Quantitative phase imaging
One of the main issues with Brillouin imaging is the coupling between the acoustic velocity and the refractive index within the sample when measuring the Brillouin frequency shift. This prevents obtaining quantitative data of the actual mechanical properties of the sample if the refractive index is unknown. Aiming to solve this problem, the combination of Brillouin and phase imaging systems is a promising assembly for separately monitoring the mechanical and optical properties of biological samples.
Fig. 1 Numerical refocusing of the amplitude of a test target USAF 1951 by means of digital holographic microscopy: (a) Reconstructed intensity in the camera plane. (b) Numerically refocused intensity distribution in the image plane.
Phase imaging techniques tackle the problem of measuring variations in the optical path length of light that passes through a given sample. When applied to microscopy and, especially, to biological specimens, these techniques are a unique tool for obtaining well-contrasted images of label-free samples. There are mainly two groups of phase-imaging techniques: the first group, known as phase-contrast techniques, involves the acquisition of qualitative information of phase changes in the sample, which is typically related with the derivative of the phase. The second group allows retrieving the quantitative information of the phase (by means of a single-shot in some cases) and are based on interferometric-holographic acquisition of the field scattered by the sample. By use of this information, the whole complex amplitude distribution of the field can be recovered, enabling both quantitative phase imaging and numerical refocusing of the field to be done. One of the most suitable techniques for performing this task is digital holographic microscopy, which only requires recording the interference between a beam diffracted by the sample and a free-space propagated beam. If the thickness of the sample is known, the phase-map can be transferred into an index of refraction map of the sample, which is the goal in terms of decoupling the index of refraction and the acoustic velocity when studying the Brillouin frequency shift.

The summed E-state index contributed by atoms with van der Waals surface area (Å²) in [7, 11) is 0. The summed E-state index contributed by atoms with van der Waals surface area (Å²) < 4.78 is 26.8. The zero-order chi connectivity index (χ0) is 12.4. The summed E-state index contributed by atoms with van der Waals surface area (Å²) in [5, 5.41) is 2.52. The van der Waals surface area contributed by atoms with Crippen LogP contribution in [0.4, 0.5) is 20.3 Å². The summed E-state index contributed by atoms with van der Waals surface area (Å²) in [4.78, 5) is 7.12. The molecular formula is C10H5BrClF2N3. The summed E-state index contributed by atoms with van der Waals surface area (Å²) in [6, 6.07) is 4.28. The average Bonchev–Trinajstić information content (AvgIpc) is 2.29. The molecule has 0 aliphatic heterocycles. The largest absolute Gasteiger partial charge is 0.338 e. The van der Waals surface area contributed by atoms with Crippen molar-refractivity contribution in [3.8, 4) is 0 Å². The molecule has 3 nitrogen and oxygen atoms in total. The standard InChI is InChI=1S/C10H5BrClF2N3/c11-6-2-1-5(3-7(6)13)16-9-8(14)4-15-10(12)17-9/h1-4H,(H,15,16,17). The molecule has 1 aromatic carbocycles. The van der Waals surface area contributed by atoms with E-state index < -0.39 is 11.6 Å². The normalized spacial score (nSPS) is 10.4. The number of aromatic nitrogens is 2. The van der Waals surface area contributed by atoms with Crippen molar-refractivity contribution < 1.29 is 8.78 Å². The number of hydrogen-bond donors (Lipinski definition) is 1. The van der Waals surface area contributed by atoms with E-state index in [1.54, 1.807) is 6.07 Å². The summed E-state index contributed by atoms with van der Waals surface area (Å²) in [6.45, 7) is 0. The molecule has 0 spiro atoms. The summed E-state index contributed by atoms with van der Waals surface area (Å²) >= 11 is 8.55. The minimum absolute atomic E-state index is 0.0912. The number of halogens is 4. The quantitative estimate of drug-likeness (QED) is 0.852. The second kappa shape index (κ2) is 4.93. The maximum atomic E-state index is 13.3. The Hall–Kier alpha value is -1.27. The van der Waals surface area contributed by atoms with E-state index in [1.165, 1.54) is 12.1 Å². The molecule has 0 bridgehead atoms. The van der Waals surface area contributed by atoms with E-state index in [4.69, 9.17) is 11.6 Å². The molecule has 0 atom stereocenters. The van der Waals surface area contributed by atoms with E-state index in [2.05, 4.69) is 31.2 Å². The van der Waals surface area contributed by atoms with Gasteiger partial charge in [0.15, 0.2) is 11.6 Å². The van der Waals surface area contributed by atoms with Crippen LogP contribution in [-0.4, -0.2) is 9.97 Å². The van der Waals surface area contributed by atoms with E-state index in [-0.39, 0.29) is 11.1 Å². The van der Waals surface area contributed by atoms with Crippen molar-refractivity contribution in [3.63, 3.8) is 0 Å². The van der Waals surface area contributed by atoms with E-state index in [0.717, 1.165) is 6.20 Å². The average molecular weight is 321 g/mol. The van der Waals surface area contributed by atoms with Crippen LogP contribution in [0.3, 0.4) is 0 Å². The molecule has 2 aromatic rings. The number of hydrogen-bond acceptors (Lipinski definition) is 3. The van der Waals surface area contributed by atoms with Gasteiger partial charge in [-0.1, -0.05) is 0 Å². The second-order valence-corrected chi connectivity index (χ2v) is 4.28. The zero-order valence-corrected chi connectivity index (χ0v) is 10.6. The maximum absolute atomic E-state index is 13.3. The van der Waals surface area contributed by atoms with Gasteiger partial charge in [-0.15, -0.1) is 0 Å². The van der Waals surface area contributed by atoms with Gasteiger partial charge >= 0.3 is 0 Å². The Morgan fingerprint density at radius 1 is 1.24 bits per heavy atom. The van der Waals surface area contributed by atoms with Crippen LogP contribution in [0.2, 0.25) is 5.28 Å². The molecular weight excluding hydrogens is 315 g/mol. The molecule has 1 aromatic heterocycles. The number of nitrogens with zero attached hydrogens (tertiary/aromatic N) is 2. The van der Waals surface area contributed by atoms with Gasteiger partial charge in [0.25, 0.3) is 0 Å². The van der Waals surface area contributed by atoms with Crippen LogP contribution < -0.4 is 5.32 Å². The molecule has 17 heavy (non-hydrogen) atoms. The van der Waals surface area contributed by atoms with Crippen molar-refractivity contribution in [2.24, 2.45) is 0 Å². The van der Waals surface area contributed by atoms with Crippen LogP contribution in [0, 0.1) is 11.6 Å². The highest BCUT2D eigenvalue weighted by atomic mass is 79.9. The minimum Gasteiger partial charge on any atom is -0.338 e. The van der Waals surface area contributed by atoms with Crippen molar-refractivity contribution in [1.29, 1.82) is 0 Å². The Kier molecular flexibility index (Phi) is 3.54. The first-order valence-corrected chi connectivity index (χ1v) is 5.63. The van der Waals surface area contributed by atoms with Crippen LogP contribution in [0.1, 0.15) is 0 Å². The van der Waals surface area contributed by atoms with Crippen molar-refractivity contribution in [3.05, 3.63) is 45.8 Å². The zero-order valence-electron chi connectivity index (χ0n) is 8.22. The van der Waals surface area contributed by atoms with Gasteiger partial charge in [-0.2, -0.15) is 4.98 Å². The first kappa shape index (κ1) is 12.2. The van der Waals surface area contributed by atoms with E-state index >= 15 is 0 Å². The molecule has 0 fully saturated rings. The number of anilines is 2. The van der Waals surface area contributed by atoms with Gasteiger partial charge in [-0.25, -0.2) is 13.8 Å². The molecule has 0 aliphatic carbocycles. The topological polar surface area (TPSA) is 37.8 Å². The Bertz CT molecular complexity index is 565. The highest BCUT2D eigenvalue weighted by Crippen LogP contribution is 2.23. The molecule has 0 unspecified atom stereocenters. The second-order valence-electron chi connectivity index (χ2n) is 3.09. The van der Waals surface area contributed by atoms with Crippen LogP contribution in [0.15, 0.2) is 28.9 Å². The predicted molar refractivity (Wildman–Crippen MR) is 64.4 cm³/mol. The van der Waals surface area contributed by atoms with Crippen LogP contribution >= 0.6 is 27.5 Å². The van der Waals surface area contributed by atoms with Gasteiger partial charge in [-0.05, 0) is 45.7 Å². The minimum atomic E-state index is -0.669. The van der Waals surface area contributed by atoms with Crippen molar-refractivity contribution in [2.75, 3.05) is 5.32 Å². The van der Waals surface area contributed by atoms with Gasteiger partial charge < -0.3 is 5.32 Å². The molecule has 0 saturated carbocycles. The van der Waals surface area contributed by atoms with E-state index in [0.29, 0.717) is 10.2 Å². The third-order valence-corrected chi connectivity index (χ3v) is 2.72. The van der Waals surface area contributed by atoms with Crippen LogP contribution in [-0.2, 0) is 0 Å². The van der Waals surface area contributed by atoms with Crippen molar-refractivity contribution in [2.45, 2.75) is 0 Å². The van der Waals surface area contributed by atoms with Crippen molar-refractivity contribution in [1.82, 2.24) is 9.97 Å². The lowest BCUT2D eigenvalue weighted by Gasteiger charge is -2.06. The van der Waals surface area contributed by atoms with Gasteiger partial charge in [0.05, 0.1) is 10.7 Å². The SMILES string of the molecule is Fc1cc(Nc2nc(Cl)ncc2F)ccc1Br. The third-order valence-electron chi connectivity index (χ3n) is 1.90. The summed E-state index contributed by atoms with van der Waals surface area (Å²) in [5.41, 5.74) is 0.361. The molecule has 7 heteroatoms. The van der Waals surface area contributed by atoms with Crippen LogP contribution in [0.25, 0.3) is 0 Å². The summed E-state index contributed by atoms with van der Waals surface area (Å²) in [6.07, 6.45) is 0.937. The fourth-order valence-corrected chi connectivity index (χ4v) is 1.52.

Fig. 2 Quantitative phase image of a drosophila melanogaster head cut obtained by digital holographic microscopy.
Fig. 3 Quantitative phase image of a red blood cell smear obtained by means of a digital holographic microscope.